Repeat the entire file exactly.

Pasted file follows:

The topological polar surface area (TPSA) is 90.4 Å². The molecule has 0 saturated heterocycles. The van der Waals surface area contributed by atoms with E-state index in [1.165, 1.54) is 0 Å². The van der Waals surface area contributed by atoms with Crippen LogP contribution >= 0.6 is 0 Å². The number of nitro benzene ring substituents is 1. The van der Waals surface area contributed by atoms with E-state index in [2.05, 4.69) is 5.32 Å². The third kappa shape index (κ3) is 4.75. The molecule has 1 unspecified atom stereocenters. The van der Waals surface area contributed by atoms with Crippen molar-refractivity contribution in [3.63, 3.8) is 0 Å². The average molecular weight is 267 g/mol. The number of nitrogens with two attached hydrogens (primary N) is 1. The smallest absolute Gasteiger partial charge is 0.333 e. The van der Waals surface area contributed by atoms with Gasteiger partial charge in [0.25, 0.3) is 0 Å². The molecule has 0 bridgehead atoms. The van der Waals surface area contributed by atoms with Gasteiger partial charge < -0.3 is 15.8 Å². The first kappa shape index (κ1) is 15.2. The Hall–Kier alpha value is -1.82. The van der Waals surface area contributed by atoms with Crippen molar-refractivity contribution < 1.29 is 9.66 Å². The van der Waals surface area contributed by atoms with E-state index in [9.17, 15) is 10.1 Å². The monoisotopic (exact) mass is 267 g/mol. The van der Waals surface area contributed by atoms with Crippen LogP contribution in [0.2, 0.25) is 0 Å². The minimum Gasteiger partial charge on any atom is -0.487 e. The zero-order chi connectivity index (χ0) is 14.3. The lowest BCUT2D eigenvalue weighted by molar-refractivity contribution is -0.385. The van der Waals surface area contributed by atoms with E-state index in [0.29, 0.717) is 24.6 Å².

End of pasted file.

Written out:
The topological polar surface area (TPSA) is 90.4 Å². The molecule has 0 saturated heterocycles. The van der Waals surface area contributed by atoms with E-state index in [1.165, 1.54) is 0 Å². The van der Waals surface area contributed by atoms with Crippen LogP contribution >= 0.6 is 0 Å². The number of nitro benzene ring substituents is 1. The van der Waals surface area contributed by atoms with E-state index in [2.05, 4.69) is 5.32 Å². The third kappa shape index (κ3) is 4.75. The molecule has 1 unspecified atom stereocenters. The van der Waals surface area contributed by atoms with Crippen molar-refractivity contribution in [3.63, 3.8) is 0 Å². The average molecular weight is 267 g/mol. The number of nitrogens with two attached hydrogens (primary N) is 1. The smallest absolute Gasteiger partial charge is 0.333 e. The van der Waals surface area contributed by atoms with Gasteiger partial charge in [0.25, 0.3) is 0 Å². The molecule has 0 bridgehead atoms. The van der Waals surface area contributed by atoms with Gasteiger partial charge < -0.3 is 15.8 Å². The first kappa shape index (κ1) is 15.2. The Hall–Kier alpha value is -1.82. The van der Waals surface area contributed by atoms with Crippen molar-refractivity contribution < 1.29 is 9.66 Å². The van der Waals surface area contributed by atoms with E-state index in [9.17, 15) is 10.1 Å². The monoisotopic (exact) mass is 267 g/mol. The van der Waals surface area contributed by atoms with Crippen LogP contribution in [0.2, 0.25) is 0 Å². The minimum Gasteiger partial charge on any atom is -0.487 e. The zero-order chi connectivity index (χ0) is 14.3. The lowest BCUT2D eigenvalue weighted by molar-refractivity contribution is -0.385. The van der Waals surface area contributed by atoms with E-state index in [0.29, 0.717) is 24.6 Å².